• Mike Force
Many years ago, KEXP DJ Riz Rollins pointed out to me the significance of Sir Mix-A-Lot's biggest hit, "Baby Got Back." At the time of its release in 1992, hiphop had two great camps: East Coast and West Coast. The East Coast was dominated by a pro-black, Afrocentric program with a militant side (Paris, Public Enemy, and so on) and a bohemian side (A Tribe Called Quest, Jungle Brothers, and so on). The West Coast was all about the gangster realism of Cypress Hill, Ice Cube, and Dr. Dre, whose track "Nuthin' but a 'G' Thang" became the anthem of that dangerous way of life. The music from both camps tended to be righteous, serious, and all about reality. Dr. Dre, for example, would spend hours in the studio trying to capture the exact sound that an automatic weapon makes when fired from a moving car; A Tribe Called Quest rapped about the importance of eating healthy foods and appreciating black cultural heritage. Then, out of nowhere, some rapper from Seattle released a track about loving big butts.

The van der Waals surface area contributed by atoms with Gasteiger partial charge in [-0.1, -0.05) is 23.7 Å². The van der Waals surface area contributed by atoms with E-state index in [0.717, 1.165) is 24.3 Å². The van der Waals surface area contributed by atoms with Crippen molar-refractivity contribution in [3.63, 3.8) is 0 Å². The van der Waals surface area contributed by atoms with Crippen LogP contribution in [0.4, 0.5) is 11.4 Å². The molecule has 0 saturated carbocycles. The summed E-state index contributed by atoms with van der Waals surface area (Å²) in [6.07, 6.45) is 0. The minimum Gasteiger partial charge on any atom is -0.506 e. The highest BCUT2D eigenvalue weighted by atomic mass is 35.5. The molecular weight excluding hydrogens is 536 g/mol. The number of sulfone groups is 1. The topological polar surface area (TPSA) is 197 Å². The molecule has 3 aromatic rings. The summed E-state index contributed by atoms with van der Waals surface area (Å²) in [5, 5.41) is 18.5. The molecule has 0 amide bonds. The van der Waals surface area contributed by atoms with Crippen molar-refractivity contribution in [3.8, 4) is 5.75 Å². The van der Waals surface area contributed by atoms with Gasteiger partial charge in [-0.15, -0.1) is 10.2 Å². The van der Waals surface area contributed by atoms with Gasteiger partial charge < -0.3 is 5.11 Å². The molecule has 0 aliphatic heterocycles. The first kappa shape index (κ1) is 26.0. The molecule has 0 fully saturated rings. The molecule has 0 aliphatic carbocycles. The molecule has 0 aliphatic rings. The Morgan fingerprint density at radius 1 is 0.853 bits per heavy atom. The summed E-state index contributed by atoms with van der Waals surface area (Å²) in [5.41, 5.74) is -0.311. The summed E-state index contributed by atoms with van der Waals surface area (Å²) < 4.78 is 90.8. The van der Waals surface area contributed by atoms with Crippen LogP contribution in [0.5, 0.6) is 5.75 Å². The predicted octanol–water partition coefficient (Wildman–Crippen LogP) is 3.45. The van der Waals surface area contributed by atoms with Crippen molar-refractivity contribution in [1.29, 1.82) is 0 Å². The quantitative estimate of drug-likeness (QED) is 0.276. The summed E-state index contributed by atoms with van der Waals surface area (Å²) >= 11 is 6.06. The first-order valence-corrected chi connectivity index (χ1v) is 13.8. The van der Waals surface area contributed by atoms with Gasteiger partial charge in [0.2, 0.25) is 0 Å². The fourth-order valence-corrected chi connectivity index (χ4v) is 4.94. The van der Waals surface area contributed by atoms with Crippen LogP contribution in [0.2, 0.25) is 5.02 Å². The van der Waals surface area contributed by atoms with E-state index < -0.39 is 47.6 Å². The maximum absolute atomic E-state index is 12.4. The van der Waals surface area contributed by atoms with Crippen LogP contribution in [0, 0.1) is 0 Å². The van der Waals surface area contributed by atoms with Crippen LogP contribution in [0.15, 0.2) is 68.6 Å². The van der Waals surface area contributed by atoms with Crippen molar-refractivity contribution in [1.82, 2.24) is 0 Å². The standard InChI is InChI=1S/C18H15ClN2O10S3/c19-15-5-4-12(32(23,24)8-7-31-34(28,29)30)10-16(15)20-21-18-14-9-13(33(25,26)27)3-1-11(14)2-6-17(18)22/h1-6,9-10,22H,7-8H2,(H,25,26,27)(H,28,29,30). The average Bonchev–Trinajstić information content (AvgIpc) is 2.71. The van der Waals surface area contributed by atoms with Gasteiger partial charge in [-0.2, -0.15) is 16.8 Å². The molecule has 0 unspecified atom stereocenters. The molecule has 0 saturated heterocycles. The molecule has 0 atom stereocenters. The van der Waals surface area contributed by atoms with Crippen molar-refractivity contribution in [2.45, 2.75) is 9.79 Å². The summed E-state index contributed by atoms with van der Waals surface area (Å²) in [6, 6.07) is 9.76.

According to Rollins, Sir Mix-A-Lot's success caught everyone by surprise because (1) Seattle was completely off the hiphop radar, and (2) there was nothing in the mainstream that sounded remotely like his music. Sir Mix-A-Lot did not rap like Ice Cube or Chuck D, nor was he swept up by the Das EFX fast-rap "-iggedy" craze of that moment. Sir Mix-A-Lot rapped only like Sir Mix-A-Lot. As for the beat, with its weird mix of electro stabs and hectic robot bass, it was made by a producer who seemed to be completely ignorant of the mainstream trends—the G-funk of the West Coast and the deep jazz moods of the East Coast. Sir Mix-A-Lot's hiphop was like a weird plant (purple leaves, red stem) growing under the blended and bending light of two distant suns. But most importantly, Sir Mix-A-Lot wasn't so fucking serious. "Baby Got Back," which opens with a conversation between two white girls disgusted by a black woman's huge butt, returned laughter to the hiphop charts and the dance floor. The record felt like a window being opened in a stuffy room. Finally, someone wasn't rapping about being shot, or shooting a nigga, or returning to Africa, or being proud about the color of their skin. "This," Rollins explained to me, "was Seattle's big gift to black America. People remembered it was good to have fun now and then. And it could only happen in Seattle because we were so isolated. We were free to do whatever we wanted." "Baby Got Back" spent five weeks at the top of the Billboard chart.

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